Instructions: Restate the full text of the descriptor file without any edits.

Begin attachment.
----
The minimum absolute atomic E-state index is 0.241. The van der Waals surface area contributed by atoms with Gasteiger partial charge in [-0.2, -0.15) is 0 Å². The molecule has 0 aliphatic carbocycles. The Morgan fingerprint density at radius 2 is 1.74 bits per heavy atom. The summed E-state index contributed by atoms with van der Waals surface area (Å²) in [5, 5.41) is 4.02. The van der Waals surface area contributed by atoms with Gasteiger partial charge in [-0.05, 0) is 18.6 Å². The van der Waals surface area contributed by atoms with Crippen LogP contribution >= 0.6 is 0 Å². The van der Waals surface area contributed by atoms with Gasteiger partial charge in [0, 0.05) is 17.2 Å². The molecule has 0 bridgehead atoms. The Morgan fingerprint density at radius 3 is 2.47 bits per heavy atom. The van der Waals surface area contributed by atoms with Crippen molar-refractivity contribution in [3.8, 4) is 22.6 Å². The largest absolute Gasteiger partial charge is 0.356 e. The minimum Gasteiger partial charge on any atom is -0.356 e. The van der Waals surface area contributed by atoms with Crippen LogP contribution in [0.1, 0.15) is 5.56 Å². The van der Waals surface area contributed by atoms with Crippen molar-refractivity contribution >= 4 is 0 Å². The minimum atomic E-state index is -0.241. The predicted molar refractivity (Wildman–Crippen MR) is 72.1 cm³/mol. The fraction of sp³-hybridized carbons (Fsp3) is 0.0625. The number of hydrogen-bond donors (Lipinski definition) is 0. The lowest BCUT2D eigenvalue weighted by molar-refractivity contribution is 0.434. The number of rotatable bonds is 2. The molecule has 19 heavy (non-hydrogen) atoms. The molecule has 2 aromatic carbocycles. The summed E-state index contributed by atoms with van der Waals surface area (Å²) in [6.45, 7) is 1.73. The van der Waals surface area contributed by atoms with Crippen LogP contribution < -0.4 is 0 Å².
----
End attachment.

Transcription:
The minimum absolute atomic E-state index is 0.241. The van der Waals surface area contributed by atoms with Gasteiger partial charge in [-0.2, -0.15) is 0 Å². The molecule has 0 aliphatic carbocycles. The Morgan fingerprint density at radius 2 is 1.74 bits per heavy atom. The summed E-state index contributed by atoms with van der Waals surface area (Å²) in [5, 5.41) is 4.02. The van der Waals surface area contributed by atoms with Gasteiger partial charge in [-0.05, 0) is 18.6 Å². The van der Waals surface area contributed by atoms with Crippen LogP contribution >= 0.6 is 0 Å². The van der Waals surface area contributed by atoms with Gasteiger partial charge in [0, 0.05) is 17.2 Å². The molecule has 0 bridgehead atoms. The Morgan fingerprint density at radius 3 is 2.47 bits per heavy atom. The van der Waals surface area contributed by atoms with Crippen molar-refractivity contribution in [3.8, 4) is 22.6 Å². The largest absolute Gasteiger partial charge is 0.356 e. The minimum Gasteiger partial charge on any atom is -0.356 e. The van der Waals surface area contributed by atoms with Crippen LogP contribution in [0.1, 0.15) is 5.56 Å². The van der Waals surface area contributed by atoms with Crippen molar-refractivity contribution >= 4 is 0 Å². The minimum atomic E-state index is -0.241. The predicted molar refractivity (Wildman–Crippen MR) is 72.1 cm³/mol. The fraction of sp³-hybridized carbons (Fsp3) is 0.0625. The number of hydrogen-bond donors (Lipinski definition) is 0. The lowest BCUT2D eigenvalue weighted by molar-refractivity contribution is 0.434. The number of rotatable bonds is 2. The molecule has 19 heavy (non-hydrogen) atoms. The molecule has 2 aromatic carbocycles. The summed E-state index contributed by atoms with van der Waals surface area (Å²) in [6.45, 7) is 1.73. The van der Waals surface area contributed by atoms with Crippen LogP contribution < -0.4 is 0 Å².